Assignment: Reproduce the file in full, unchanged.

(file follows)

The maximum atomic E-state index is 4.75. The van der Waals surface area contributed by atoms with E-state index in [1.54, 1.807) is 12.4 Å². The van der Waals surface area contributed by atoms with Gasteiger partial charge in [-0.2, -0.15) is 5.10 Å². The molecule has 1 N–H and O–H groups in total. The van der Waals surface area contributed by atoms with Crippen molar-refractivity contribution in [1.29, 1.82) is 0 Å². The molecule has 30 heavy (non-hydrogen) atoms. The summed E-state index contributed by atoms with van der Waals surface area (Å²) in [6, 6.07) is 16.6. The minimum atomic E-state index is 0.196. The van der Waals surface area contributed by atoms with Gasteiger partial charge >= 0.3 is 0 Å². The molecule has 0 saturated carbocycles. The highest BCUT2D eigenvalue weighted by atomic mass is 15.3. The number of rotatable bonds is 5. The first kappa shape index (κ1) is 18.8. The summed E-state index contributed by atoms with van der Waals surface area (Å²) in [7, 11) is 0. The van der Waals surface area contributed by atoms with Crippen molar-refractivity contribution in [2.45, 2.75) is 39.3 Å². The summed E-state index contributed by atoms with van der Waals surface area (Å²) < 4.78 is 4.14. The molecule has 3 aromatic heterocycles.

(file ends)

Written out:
The maximum atomic E-state index is 4.75. The van der Waals surface area contributed by atoms with E-state index in [1.54, 1.807) is 12.4 Å². The van der Waals surface area contributed by atoms with Gasteiger partial charge in [-0.2, -0.15) is 5.10 Å². The molecule has 1 N–H and O–H groups in total. The van der Waals surface area contributed by atoms with Crippen molar-refractivity contribution in [1.29, 1.82) is 0 Å². The molecule has 30 heavy (non-hydrogen) atoms. The summed E-state index contributed by atoms with van der Waals surface area (Å²) in [6, 6.07) is 16.6. The minimum atomic E-state index is 0.196. The van der Waals surface area contributed by atoms with Gasteiger partial charge >= 0.3 is 0 Å². The molecule has 0 saturated carbocycles. The highest BCUT2D eigenvalue weighted by atomic mass is 15.3. The number of rotatable bonds is 5. The first kappa shape index (κ1) is 18.8. The summed E-state index contributed by atoms with van der Waals surface area (Å²) in [7, 11) is 0. The van der Waals surface area contributed by atoms with Crippen molar-refractivity contribution in [2.45, 2.75) is 39.3 Å². The summed E-state index contributed by atoms with van der Waals surface area (Å²) < 4.78 is 4.14. The molecule has 3 aromatic heterocycles.